Today at the Chicago International Film Festival: Ken Loach takes on the gig economy

Also screening: Chinese live streamers in “Present. Perfect.’ and an animated look at the Taliban in ‘The Swallows of Kabul’

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“Sorry We Missed You”

Kino Lorber

The Chicago International Film Festival continues at AMC River East, 322 E. Illinois.

‘Sorry We Missed You’ (U.K./ France/ Belgium) Lefty auteur Ken Loach once again dramatizes economic injustice in the lives of workers. Loach — whose “I, Daniel Blake” screened at the 2016 festival — depicts a family where both parents have “zero-hour contracts,” sort of like piecework sped up in the so-called gig economy. Martin drives a truck to deliver packages to “clients.” Abby does home care for ill, elderly and disabled “clients.” Long hours stress out their 11-year-old daughter and 15-year-old son. The family is fracturing. Loach gives us compassionate sociology, not knee-jerk propaganda. 5:45 p.m. Oct. 20

‘The Swallows of Kabul’ (France/ Switzerland/ Luxembourg) Adapting a trilogy authored by Yasmina Khadra, Zabou Breitman and Eléa Gobbé-Mévellec co-direct an indelible tale of tragic sacrifice by freedom seekers enduring Taliban repression. Four characters will connect: a Soviet war vet overseeing a small jail, his dying wife, and a young couple forbidden to teach history and drawing. A public execution in a soccer field looms. Swallows — shot out of the bright sky with Kalashnikovs — symbolize freedom. This animated drama employs a watercolor look and hand-drawn figures, although the Taliban are often eyeless. One special detail: English-language lyrics sampled from “Burka Blue,” a 2002 music video illegally shot by a burka-clad trio. 11 a.m. Oct. 20; 2:15 p.m. Oct. 25

‘Shorts 5: Life and Something More.’ Two fine shorts in this program observe role players. In “The Role” (Iran) by Farnoosh Samadi, a movie extra auditions for a part. He brings his wife and little daughter. He’s awful. Then she’s asked to read lines of his character’s wife. Cue a symbol: a white dove stuck behind a glass door flies free. Greek filmmaker Yorgos Lanthimos (“The Favourite” and “The Lobster”) directs a truly weird little story titled “Nimic” (Germany/UK/U.S.) Matt Dillon plays a musician heading home from rehearsal when a woman on the subway asks, “Excuse me, do you have the time?” Somehow he loses his wife, three kids and his place in the orchestra. 1:45 p.m. Oct 20; 2:30 p.m. Oct. 21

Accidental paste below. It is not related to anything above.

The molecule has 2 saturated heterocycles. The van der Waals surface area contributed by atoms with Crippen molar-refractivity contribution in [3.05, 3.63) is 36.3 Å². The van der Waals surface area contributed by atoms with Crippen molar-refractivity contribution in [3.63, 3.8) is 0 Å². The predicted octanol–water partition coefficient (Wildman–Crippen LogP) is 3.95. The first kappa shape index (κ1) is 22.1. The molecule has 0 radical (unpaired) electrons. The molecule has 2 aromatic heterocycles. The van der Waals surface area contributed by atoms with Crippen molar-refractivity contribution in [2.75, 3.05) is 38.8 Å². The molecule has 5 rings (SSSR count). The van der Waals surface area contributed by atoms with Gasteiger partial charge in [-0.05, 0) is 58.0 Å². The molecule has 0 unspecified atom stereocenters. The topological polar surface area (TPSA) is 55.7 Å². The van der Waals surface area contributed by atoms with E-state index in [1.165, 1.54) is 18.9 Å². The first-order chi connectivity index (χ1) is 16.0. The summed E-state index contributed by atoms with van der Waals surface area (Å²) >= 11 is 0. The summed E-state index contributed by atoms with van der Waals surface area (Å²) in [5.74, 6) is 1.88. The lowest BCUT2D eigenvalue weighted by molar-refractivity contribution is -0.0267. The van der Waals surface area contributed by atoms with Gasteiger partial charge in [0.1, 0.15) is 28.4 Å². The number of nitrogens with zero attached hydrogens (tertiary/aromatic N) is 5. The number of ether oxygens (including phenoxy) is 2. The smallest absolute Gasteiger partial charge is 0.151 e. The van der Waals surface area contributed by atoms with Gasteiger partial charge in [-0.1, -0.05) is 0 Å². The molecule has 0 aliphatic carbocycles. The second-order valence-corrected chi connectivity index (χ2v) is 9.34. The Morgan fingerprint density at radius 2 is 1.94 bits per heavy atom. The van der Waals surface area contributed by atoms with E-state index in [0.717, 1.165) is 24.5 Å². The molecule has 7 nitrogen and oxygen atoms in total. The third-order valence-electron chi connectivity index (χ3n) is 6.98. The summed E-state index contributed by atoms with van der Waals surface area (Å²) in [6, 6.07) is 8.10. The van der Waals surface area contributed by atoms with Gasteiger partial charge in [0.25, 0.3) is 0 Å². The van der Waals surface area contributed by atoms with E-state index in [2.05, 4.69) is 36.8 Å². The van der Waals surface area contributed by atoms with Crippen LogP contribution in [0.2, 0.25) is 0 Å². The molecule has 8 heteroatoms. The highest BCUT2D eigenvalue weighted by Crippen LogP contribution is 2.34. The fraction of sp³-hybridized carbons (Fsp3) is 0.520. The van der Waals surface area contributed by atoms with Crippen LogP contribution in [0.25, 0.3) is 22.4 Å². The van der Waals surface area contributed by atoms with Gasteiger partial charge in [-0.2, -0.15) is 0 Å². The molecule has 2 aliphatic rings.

‘Present.Perfect.’ (U. S./ Hong Kong) Shengze Zhu, who got an MFA at School of the Art Institute, edited 800 hours of black-and-white video she found on Chinese internet sites. People live-stream themselves at work and at home. Live-streamers see comments texted by their viewers, and reply on camera in real-time. We watch a sad sort of isolated labor. Live-streamers who feel unseen in real life work online to earn the attention of strangers who feel no one sees them either, except through their own screens. Paying attention is a two-way transaction. It’s community building in post-Communism. 2:30 p.m. Oct. 20

‘Cordillera of Dreams’ (Chile/ France) Patricio Guzmán fled his country in 1973 to finish making “The Battle of Chile,” a documentary trilogy on the fall of socialist Salvador Allende and rise of dictator Augusto Pinochet. His latest work is a poetic essay on his past and political history. As in “Nostalgia for the Light,” Guzmán seeks symbols in nature. This time it is the majestic mountain range that defines Chile: “It has seen things that people have hidden from us. If we could translate what the rocks say, we would have the answers today. 6 p.m Oct. 20; 1 p.m. Oct. 22

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